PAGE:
But my Mama had a great distaste for watching me play with my little girly playmates and would pinch me hard to restore my male consciousness. After all, dolls are for girls and I was meant to play with less delicate things. To get back to my pink world, I decided to play with my dolls in a place where I thought we could be protected—behind the bushes in front of Mama Mary’s grotto in our backyard. Like the mists of Avalon, the bushes concealed us from the great perils of time and my mother’s disapproval. We played roles, had tea parties, and fairy dances. But our favorite musical act was Sister Act 1’s “I Will Follow Him,” in which the fake nun Whoopi Goldberg infected the world with happiness by reworking a boring church hymn into great song-and-dance number. It is the song that would best define my gay childhood. It carried me to beautiful heights of happiness and divinity.

Continue reading Memoirs of a "Gay-sha"

Making Real Friends in GenSan

Nonfiction by | January 6, 2008

Pioneer Avenue is a place in General Santos City that has made me feel the real spirit of friendship that no other friendship networks can provide, not even the ever-famous Friendster community over the Internet. Having lived in General Santos City for eighteen years, I feel so proud that Pioneer Avenue has come such a long way. The whole length of Pioneer Avenue extends from Sydney Hotel to Chowking on one side and from Ramon Magsaysay Memorial Colleges to Golden State HRM laboratory on the other side. The place is purely a commercial area. It was named Pioneer Avenue because it was where the first settlers of General Santos City had lived — “the pioneers.”

Continue reading Making Real Friends in GenSan

Of the Bombs and the Sun

Nonfiction by | November 25, 2007

Tacurong City and I have seen good days. The atmosphere where I grew up in has continuously changed having something to do with my expanding horizons and growing consciousness of the various events.

When I was a child, all I thought was that Tacurong was my haven. I grew up with all the love and joy offered not only by the people around me, but also by the enchanted trees and the birds, I ran freely with the wind, I slept soundly with the crickets singing their songs.

I had a deep appreciation of the sunset that I always saw from afar – across the rice fields which were just meters away from our house, and across the mountains, the proud Daguma Range. My little eyes found pleasure watching the sun paint the sky with colors as it set. The mountain ranges looked as if they were palms embracing a crystal ball that predicted my future. I would always find myself leaning on our gate’s post, staring dreamily at the sun until it vanished and gave way to the stars.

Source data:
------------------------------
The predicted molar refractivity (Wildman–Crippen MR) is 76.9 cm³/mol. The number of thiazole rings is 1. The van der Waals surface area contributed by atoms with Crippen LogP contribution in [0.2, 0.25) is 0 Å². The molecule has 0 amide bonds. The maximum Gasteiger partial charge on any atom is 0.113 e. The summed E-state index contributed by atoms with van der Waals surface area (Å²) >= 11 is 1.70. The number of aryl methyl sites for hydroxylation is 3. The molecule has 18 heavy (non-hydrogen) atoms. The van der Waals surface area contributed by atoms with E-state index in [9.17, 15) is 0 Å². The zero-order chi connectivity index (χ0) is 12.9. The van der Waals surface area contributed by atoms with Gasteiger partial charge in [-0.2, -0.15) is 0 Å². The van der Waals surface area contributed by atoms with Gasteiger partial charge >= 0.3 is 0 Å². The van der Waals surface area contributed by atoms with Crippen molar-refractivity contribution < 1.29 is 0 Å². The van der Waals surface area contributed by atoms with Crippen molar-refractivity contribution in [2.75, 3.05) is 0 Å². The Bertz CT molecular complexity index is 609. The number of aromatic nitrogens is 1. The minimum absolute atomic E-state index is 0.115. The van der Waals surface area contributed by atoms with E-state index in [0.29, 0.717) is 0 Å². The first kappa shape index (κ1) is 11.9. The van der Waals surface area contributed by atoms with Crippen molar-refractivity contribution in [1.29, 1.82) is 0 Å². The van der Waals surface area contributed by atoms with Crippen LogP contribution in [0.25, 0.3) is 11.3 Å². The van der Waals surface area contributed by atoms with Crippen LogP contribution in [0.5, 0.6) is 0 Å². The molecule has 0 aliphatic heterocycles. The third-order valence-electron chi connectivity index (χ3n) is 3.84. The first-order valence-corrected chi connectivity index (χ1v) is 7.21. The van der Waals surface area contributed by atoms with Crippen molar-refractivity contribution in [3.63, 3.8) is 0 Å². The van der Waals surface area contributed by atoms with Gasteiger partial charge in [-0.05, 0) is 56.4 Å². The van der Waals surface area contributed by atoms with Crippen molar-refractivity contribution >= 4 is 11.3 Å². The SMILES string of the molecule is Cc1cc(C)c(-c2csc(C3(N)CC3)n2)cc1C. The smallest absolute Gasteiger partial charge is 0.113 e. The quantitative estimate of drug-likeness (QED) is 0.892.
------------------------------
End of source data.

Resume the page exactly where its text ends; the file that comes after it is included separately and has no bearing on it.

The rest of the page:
Continue reading Of the Bombs and the Sun

One Sunny Day in Mintal, Davao City

Nonfiction by | November 18, 2007

One sunny day when green snakes basked by the dormitory gates, and the warty toads came out of the toilets, and trolls from the adjacent rooms were creating such a ruckus that my headache had a headache too, I decided to go to the mall for some peace and normalcy. The dormitory of the University of the Philippines in Mindanao was situated literally in the boondocks, and it was a 2 kilometer ride down unfinished roads to the highway. The only available transport was the habal-habal: a motorbike turned rough-road-taxi, whose driver ferried up to 4 to 6 passengers at a time.

To the people of Davao, this was a way of life. To me, it was a learning experience. On my first semester at the university, I was literally stuck at the dorm. I did not know how to ride a habal-habal. I was terrified of it, being the size of two normal Davaoeño. When an errant jeep or bus chanced by, I hailed it with so much zest that people thought my armpits were on fire. On one particular day, when I was desperate to get off the mountain, I begged for a ride on a meat delivery truck, and hung on a hook in its cargo bay like one of its produce. I knew, despite my circumstances, that I was blessed, since the truck’s cargo was long delivered and the bay was freshly cleaned.

Continue reading One Sunny Day in Mintal, Davao City